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In Chapter 13, “Why Is Reductionism Successful in Art?” author Eric Kandel explores what about abstract art challenges the human brain.

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image: Fruit Flies Feel Humidity with Dedicated Receptors

Fruit Flies Feel Humidity with Dedicated Receptors

By Alison F. Takemura | September 1, 2016

Drosophila antennae let the insects seek out moisture levels they like best.

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image: How Art Can Inform Brain Science, and Vice Versa

How Art Can Inform Brain Science, and Vice Versa

By Eric Kandel | September 1, 2016

Reductionism may be the key to bridging the gap between the humanities and the sciences.

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image: Multiple Sclerosis: Is Yawning a Warning?

Multiple Sclerosis: Is Yawning a Warning?

By Benjamin Skuse | September 1, 2016

Neuropsychologist Simon Thompson found a possible link between yawning and multiple sclerosis. So what better way to get under the skin of his research than volunteering to take part in one of his experiments?

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image: Orchid Bees Use Simple Eyes to Detect Polarized Light

Orchid Bees Use Simple Eyes to Detect Polarized Light

By Catherine Offord | September 1, 2016

The second visual field may aid in navigation.

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Neurons in the lamprey spinal cord can sense pH and counteract changes from the body’s optimal range.

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image: Profile: Dean Buonomano Studies How the Brain Encodes Time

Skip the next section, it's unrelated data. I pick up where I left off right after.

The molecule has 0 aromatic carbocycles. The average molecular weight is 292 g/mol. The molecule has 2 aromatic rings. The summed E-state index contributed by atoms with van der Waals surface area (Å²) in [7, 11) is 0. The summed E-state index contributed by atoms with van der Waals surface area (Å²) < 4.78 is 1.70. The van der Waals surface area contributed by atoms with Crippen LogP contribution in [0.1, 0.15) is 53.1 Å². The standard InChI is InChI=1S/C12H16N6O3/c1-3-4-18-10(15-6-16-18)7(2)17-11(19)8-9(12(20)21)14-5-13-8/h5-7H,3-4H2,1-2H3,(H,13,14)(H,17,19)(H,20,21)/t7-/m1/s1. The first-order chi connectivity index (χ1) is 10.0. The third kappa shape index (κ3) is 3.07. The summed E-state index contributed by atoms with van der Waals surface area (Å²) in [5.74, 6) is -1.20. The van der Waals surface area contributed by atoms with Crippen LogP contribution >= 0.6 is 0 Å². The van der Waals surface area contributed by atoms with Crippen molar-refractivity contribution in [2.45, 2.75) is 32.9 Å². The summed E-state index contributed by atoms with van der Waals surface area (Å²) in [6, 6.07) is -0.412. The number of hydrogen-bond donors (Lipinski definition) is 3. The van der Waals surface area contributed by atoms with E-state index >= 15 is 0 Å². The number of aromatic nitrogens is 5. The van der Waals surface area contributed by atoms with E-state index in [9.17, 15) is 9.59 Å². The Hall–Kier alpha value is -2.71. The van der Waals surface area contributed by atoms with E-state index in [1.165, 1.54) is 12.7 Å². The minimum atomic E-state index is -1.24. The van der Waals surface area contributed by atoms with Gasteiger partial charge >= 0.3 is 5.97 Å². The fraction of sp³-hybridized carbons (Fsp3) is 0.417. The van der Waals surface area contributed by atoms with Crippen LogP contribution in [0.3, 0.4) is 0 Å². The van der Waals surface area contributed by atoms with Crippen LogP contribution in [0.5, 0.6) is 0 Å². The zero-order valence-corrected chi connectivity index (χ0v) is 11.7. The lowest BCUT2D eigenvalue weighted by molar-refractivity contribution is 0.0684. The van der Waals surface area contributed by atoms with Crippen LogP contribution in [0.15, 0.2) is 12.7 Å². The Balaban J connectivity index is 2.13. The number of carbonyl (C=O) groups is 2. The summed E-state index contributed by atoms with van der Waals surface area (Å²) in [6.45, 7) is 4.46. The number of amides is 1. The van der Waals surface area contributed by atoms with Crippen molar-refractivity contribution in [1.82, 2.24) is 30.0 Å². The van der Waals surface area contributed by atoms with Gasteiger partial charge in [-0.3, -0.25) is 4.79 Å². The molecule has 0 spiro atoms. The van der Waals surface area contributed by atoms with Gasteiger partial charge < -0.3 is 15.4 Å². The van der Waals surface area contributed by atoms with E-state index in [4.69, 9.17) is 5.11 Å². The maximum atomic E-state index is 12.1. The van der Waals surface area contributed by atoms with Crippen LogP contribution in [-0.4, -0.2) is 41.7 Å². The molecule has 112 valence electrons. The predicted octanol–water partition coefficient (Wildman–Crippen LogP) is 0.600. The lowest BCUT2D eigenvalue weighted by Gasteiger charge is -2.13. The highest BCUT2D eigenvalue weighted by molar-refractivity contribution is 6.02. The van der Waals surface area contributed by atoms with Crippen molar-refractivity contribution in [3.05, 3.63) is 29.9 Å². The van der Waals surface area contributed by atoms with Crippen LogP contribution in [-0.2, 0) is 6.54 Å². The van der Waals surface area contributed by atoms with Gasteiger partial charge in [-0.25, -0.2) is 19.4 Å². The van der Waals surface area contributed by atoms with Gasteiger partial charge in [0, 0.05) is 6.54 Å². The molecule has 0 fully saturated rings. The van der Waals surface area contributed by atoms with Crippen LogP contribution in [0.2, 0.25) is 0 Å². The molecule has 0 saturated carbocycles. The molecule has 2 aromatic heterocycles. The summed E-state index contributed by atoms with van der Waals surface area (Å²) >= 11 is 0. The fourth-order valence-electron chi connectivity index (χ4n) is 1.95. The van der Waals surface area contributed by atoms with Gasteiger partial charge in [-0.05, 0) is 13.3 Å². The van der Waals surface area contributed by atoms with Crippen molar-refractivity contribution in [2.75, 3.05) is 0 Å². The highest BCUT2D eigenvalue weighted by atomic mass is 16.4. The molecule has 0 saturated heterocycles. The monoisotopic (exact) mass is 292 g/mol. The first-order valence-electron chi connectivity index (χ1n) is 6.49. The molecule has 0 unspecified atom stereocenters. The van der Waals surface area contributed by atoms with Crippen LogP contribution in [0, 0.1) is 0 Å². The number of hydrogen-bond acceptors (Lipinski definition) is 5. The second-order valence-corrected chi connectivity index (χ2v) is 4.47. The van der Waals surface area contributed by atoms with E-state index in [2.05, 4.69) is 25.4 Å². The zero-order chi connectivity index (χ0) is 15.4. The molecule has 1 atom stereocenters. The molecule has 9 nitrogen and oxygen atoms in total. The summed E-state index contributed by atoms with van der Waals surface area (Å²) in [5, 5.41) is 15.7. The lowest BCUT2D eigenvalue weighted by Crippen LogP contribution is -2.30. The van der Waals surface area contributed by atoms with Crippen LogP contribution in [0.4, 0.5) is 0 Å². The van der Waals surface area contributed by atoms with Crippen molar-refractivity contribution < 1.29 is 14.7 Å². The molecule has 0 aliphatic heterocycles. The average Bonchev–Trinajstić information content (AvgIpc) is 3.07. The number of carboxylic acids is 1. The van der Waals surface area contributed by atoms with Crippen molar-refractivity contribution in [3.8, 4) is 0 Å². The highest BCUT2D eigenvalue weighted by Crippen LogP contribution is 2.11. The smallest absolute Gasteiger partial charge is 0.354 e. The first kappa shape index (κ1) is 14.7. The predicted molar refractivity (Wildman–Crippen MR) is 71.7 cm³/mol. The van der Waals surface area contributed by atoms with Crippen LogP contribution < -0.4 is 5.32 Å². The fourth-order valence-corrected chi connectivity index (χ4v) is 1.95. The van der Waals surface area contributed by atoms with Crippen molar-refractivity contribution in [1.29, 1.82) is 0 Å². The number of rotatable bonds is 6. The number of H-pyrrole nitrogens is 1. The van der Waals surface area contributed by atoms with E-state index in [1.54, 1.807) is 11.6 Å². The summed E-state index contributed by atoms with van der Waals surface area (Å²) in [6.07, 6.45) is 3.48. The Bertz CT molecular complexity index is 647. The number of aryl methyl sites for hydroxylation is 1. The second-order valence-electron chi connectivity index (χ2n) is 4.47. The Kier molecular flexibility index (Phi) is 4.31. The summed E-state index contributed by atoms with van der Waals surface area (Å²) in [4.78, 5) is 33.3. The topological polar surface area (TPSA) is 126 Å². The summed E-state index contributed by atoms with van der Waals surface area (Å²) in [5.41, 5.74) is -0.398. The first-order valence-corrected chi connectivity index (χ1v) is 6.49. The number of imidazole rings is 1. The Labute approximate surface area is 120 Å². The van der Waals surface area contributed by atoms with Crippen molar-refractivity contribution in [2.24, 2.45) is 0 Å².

Profile: Dean Buonomano Studies How the Brain Encodes Time

By Anna Azvolinsky | September 1, 2016

The UCLA neurobiologist uses computational modeling, in vitro electrophysiology, and human psychophysics experiments to explore how neurons and the brain as a whole perceive and respond to time.

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image: What Sensory Receptors Do Outside of Sense Organs

What Sensory Receptors Do Outside of Sense Organs

By Sandeep Ravindran | September 1, 2016

Odor, taste, and light receptors are present in many different parts of the body, and they have surprisingly diverse functions.

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image: Dogs Respond to Words and Inflection

Dogs Respond to Words and Inflection

By Jef Akst | August 31, 2016

Using an MRI scanner to examine how dogs’ brains process speech, researchers find that our canine companions hear both what we say and how we say it. 

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image: One Receptor, Two Ligands, Different Responses

One Receptor, Two Ligands, Different Responses

By Ruth Williams | August 31, 2016

Host and bacterial ligands that interact with the same cell-surface receptor induce different activities in human macrophages. 

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